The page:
About Amber

For the ancient tree resin to become amber, it has to have been submerged, without oxygen, for at least twenty million years.
 
Baltic amber, from the Baltic region in Europe, is the largest source of amber. It is estimated to be from forty to sixty million years old.

The Healing Effects of Amber

Baltic amber contains significant levels of succinic acid. It is believed by some  that this is absorbed into the skin and has an analgesic effect (the same principal as a nicotine patch) which has a calming effect and also acts as a pain reliever.

 

Child amber jewellery is designed to be worn, it is not for chewing.

 

We recommend that a child should be supervised while wearing jewellery.

 

 

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  • Amber is one of the few gemstones of organic, rather than mineral, origin. Essentially, amber is a fossilised resin from prehistoric, now extinct, species of resin producing trees which flourished in large forests, some more than 100 million years ago.

  • Animals, plants, and insects became trapped and entombed in this resin, providing a unique and detailed snapshot of life millions of years ago.

  • Resin is not to be confused with sap, which consists of sugars, water and dissolved minerals. The sticky extrusive mass that comes from a cut on a pine tree is resin.

  • If the resin has hardened in recent times, it is called copal.

  • Presently certain trees produce large quantities of resin; the Kauri gum from New Zealand (Agathis australis), Sundarac from Australia (Tetraclinis articulata), the Gum Arabic tree from Africa (Acacia arabica) and the Algarroba tree from South America (Hymenaea courbaril).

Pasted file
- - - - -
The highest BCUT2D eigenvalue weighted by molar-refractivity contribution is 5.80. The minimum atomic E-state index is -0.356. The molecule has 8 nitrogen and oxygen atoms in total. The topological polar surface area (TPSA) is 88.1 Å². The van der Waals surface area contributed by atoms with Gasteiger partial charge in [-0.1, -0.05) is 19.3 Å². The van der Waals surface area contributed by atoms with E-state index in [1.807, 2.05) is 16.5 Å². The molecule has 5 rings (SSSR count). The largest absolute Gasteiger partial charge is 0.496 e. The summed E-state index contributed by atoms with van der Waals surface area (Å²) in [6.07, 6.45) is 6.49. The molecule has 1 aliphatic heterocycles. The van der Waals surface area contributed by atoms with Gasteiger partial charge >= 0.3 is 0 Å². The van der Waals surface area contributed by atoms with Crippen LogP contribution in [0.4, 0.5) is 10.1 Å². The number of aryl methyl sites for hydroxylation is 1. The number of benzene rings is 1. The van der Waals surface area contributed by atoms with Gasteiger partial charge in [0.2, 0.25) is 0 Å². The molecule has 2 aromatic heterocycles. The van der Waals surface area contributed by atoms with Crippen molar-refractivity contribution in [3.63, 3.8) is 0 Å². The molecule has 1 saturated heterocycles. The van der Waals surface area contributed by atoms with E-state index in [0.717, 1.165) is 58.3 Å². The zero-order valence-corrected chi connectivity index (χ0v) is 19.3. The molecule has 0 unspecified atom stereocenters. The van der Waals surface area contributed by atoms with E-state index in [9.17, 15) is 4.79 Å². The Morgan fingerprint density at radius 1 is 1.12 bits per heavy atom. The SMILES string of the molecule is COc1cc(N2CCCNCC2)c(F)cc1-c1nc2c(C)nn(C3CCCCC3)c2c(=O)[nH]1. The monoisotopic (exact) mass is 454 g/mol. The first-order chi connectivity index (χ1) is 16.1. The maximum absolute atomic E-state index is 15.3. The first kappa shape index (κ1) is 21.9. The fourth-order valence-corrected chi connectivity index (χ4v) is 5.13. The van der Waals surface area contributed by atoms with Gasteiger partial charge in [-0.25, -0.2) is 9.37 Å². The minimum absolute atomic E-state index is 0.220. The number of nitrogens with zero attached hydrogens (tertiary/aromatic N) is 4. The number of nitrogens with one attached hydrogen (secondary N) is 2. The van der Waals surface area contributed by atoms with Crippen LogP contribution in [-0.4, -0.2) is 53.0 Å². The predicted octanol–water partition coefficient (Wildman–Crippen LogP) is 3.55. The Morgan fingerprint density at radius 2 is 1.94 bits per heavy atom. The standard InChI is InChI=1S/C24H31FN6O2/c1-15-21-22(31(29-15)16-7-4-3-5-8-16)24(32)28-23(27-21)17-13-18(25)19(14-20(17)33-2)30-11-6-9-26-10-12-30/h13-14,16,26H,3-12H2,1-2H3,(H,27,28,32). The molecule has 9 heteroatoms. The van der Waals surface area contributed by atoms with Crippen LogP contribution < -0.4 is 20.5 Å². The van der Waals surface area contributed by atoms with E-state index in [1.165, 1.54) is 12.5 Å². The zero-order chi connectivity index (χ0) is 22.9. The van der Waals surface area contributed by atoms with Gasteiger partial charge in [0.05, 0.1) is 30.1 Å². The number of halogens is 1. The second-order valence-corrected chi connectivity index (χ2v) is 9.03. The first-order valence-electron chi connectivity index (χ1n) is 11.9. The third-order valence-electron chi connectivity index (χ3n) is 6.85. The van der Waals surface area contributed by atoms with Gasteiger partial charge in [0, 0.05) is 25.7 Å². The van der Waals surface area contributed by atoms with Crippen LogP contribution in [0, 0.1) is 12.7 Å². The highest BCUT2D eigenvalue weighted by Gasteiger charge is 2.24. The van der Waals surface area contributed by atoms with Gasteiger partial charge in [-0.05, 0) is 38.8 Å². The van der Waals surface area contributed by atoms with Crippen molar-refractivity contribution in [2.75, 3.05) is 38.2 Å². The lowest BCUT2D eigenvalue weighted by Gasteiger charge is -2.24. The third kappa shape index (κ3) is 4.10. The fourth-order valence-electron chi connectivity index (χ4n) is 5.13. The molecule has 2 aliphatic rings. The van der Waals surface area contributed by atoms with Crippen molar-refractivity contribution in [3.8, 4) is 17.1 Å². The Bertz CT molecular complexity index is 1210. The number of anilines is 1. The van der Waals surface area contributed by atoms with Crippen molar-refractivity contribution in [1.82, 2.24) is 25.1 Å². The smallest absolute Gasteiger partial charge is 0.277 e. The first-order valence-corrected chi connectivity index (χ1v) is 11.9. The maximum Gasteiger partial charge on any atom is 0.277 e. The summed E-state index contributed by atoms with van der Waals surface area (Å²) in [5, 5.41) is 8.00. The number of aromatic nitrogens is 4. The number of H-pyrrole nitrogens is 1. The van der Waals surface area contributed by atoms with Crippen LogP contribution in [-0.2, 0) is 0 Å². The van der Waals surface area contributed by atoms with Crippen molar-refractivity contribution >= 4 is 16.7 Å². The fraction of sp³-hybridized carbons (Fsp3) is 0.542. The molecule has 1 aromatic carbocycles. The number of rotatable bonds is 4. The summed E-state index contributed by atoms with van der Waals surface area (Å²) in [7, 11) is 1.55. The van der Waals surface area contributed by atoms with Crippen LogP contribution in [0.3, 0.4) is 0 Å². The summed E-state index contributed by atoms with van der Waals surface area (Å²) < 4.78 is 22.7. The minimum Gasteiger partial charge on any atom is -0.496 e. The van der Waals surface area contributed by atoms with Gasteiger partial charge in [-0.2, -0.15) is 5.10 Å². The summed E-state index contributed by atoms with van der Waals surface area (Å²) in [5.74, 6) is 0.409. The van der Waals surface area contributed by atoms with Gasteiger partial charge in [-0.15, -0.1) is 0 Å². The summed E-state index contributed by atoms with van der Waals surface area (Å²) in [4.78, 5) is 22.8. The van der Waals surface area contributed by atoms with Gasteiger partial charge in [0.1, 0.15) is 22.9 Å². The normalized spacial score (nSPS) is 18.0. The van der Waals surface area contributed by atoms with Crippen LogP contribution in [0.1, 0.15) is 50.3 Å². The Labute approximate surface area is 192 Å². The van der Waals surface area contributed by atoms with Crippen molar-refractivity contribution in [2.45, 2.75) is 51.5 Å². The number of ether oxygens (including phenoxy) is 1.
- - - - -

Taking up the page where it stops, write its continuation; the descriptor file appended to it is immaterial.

• As amber in its natural state is quite brittle, it is heated to harden it and  make it easier to carve and to drill holes in beads. This process is also used to enhance, and change, the colour.

  • This method was first used In ancient Rome, where Baltic amber was the most valuable of gems, (more valuable than gold) so it has been the standard way for processing amber for over four thousand years.

Shortage of Baltic Amber

  • The largest amber mine in the world, which was on Russian territory at Kaliningrad Oblast (between Lithuania and Poland) was flooded in 2004.

  • Initially no-one was too worried by this as there was a substantial stockpile of amber. But as the years have passed it is apparent that the Russian government will allow the mine to stay submerged -and the amber stock pile has now been used up.

  • Production is rumoured to be down by 90 per cent or less of what it was previously.

Pressed Amber

  • Our pressed Baltic amber beads are made in Poland by pressing small pieces of amber together, without additives, to form a block from which beads of darker than usual tones with attractive swirls are cut.

  • Some inferior grade pressed beads are made from mixtures of amber, copal and even plastic.

  • Our pressed beads, like all of our beads, are 100%, 40 to 60 million years old, genuine Baltic amber and are chemically indistinguishable from untreated amber. They are certified by the Polish Amber Chamber of Commerce.

  • There is a shortage of jewellery grade Baltic amber and round amber beads cut from "natural" amber are difficult to source and are very expensive. The reality is that most jewellery amber is heat treated to control colour and harden the amber for cutting and drilling.

Callibrated Amber Beads

  • These beads are fashioned by cutting perfectly round beads from a piece of amber.

  • Due to the expense of this process most large size beads are now cut from pressed amber.

 

 

 

 

 

 

 What is Amber?